Understanding Costs of CCRC

Aug 30, 2016

Understanding Costs of CCRC

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Similar to assisted living, Continuing Care Retirement Communities or CCRC’s are usually non-profit, government-assisted communities that allow senior residents the benefits of living in a stress-free environment. Because CCRC costs are not subject to outside regulation, there can be a lot of variation between continuing care retirement communities (CCRCs). A number of factors influence CCRC costs, and understanding these factors can help you determine what you’ll be paying for if you move into a CCRC. While CCRC costs may seem higher than other types of long-term care at first, they can actually be lower overall when spread out over a lifetime. The difference between CCRC’s and the average assisted living residence is the variety of care options available for you or your loved one.

CCRC Contracts and Costs

One of the main differences between a CCRC and the average assisted living community is the ability to choose a contract that best suits your needs.

  • Life Care or Extended Contract: This is the most expensive option, but offers unlimited assisted living, medical treatment and skilled nursing care without additional charges.
  • Modified Contract: This contract offers a set of services provided for a set length of time. When that time is expired, other services can be obtained, but for higher monthly fees.
  • Fee-for-Service Contract: The initial enrollment fee may be lower, but assisted living and skilled nursing will be paid for at their market rates.

Entrance Fee

For CCRC’s, residents will usually have to pay a one-time only entrance fee when they sign an initial contract. Think of this fee as a down payment on the house. Because the entrance fee usually covers your health care costs, it is usually the most significant cost unless there is a buy-in fee. Entrance fees start at as low as $20,000 for a non-purchase (rental) agreement, and buy-in fees weigh in among the most expensive CCRC costs, running up to $500,000 or more depending on the size and location of your unit as well as the community.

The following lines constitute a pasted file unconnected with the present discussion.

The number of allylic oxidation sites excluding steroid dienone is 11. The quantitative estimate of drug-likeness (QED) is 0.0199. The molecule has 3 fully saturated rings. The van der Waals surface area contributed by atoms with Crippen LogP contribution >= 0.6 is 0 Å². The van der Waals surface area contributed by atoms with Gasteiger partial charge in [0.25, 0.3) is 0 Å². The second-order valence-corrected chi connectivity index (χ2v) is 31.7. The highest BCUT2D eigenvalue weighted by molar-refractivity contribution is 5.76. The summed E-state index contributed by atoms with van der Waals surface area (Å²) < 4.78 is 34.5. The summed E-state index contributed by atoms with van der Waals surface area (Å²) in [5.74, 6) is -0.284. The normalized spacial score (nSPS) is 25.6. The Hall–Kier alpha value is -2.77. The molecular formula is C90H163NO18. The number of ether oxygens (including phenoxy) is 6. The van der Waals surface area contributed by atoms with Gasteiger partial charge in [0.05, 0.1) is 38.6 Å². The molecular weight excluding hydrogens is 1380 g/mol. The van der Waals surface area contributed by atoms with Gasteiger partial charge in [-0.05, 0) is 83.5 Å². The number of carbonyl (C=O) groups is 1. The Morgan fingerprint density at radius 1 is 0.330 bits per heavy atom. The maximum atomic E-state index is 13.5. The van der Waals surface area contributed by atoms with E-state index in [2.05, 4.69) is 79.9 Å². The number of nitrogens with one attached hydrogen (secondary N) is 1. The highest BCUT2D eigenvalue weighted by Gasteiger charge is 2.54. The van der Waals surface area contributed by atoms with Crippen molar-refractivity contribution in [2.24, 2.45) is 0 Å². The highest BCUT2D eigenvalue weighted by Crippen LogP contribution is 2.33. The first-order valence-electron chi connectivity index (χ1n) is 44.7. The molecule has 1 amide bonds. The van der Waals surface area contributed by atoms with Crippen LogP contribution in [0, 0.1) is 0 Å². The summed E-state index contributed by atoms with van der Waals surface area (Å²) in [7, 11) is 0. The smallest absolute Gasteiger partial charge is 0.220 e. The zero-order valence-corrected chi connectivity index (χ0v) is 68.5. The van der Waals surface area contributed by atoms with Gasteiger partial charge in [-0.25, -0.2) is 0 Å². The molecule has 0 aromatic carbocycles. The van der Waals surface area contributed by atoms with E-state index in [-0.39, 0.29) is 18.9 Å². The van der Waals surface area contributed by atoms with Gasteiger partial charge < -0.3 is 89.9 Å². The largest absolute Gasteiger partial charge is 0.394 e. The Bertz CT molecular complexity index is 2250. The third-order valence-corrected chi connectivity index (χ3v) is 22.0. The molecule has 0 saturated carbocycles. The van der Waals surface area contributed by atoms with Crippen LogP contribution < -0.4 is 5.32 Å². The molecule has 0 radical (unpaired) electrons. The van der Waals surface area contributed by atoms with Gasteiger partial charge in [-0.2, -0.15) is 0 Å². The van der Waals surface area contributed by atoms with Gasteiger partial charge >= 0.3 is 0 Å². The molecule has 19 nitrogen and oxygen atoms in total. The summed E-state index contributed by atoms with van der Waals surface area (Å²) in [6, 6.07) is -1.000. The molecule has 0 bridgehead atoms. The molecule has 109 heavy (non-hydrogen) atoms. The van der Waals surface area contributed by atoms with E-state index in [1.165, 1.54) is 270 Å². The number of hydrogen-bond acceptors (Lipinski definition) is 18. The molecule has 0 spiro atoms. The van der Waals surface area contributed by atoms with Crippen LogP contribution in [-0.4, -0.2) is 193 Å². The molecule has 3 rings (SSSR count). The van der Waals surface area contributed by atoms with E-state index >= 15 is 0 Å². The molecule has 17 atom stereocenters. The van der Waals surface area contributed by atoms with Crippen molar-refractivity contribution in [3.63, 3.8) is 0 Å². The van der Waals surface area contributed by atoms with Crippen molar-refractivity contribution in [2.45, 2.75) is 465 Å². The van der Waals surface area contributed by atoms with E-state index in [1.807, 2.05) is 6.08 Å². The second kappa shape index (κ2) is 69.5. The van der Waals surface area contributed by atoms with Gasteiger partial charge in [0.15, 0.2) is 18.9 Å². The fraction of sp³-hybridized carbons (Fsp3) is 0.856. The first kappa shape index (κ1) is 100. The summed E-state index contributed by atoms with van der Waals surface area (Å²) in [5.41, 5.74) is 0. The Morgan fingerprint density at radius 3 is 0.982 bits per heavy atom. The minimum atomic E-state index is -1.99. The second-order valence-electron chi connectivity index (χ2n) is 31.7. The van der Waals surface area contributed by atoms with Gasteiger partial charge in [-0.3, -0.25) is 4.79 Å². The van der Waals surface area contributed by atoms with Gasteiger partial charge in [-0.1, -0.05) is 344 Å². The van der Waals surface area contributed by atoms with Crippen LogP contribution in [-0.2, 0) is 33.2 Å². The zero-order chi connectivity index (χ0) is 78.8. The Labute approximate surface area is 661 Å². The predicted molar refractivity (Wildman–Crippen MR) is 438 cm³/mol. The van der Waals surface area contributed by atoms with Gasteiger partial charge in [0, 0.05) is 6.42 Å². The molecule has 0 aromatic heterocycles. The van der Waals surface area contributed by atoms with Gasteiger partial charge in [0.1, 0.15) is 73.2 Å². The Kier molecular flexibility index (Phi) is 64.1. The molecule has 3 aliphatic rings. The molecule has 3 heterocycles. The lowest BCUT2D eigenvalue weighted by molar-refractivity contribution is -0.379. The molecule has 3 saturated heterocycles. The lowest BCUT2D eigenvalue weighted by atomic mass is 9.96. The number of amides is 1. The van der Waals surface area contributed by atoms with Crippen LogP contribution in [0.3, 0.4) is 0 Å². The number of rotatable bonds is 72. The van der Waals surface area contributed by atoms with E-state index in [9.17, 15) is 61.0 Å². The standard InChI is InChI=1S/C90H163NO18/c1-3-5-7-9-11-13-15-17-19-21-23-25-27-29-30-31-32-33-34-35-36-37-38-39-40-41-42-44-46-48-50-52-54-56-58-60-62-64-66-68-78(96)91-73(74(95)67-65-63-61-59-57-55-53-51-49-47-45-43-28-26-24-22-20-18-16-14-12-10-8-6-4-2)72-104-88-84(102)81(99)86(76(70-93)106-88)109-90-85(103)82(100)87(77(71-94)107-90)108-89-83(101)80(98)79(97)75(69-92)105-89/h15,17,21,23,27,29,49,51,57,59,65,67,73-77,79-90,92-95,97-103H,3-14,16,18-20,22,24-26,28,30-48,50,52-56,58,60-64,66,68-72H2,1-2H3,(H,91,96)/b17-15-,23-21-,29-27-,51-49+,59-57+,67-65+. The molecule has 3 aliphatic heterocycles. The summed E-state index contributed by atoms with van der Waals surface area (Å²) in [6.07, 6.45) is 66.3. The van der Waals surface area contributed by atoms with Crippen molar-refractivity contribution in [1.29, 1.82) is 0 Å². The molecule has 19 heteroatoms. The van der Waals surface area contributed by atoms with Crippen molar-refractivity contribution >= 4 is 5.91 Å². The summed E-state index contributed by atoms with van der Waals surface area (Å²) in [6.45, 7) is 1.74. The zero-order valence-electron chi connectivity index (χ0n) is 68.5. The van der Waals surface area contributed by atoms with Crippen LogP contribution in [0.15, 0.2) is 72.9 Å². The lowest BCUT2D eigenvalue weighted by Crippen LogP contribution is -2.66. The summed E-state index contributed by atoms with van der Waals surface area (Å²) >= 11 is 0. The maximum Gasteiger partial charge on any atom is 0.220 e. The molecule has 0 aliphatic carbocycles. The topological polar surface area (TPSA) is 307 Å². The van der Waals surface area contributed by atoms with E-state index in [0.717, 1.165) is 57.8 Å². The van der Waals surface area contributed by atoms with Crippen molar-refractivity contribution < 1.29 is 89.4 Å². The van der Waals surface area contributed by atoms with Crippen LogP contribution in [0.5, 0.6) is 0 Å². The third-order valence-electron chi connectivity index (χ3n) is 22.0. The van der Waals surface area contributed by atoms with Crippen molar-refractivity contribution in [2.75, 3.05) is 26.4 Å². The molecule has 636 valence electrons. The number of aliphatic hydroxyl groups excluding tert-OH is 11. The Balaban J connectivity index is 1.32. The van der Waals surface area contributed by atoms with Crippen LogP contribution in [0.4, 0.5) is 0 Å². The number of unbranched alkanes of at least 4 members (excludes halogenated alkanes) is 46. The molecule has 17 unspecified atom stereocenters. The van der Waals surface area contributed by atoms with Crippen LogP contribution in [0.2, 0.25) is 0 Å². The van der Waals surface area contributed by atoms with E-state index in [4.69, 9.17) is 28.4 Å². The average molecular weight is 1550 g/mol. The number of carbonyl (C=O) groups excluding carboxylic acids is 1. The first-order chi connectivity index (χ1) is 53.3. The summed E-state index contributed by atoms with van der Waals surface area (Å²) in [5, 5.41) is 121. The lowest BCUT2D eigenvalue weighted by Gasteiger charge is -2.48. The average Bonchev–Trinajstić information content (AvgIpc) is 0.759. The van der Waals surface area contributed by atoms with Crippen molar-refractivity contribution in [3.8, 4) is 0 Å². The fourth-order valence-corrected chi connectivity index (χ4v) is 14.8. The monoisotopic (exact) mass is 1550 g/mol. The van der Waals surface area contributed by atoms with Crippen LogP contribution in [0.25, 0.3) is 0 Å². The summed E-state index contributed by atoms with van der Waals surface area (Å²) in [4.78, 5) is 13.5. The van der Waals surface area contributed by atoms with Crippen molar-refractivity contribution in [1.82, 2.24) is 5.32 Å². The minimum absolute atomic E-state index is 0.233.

Buy-in fees are also relatively new, and allow you to purchase the property so it can be sold or handed down through your legal will. Since you will actually be purchasing the estate, the buy-in fee is much more expensive.

Monthly Fees

These monthly fees are similar to other assisted living communities. They usually cost between $500 and $3000 per month and cover basic bills like cable, water, electricity, and trash. Some CCRCs offer a pay-as-you-go option in which you would pay only monthly fees. This is essentially a month-to-month rental option and has the potential to be very expensive if you require health care (for which you have not prepaid with an entrance fee) down the road.

Insurance Options

Another major factor that affects CCRC costs is health insurance, which can help bring down your share of the costs. Medicare and Medicaid programs can help offset those costly medical bills. Many CCRC’s will require you to sign up for Medicare or another SSI program to ensure that they get paid for the services you or your loved one use. These insurance plans can help pay for at-home care, medication, and a variety of other medical benefits.

There are a variety of contracts and insurance plans to choose from, so be sure to find the right match when looking into a CCRC.

Understanding Costs of CCRC
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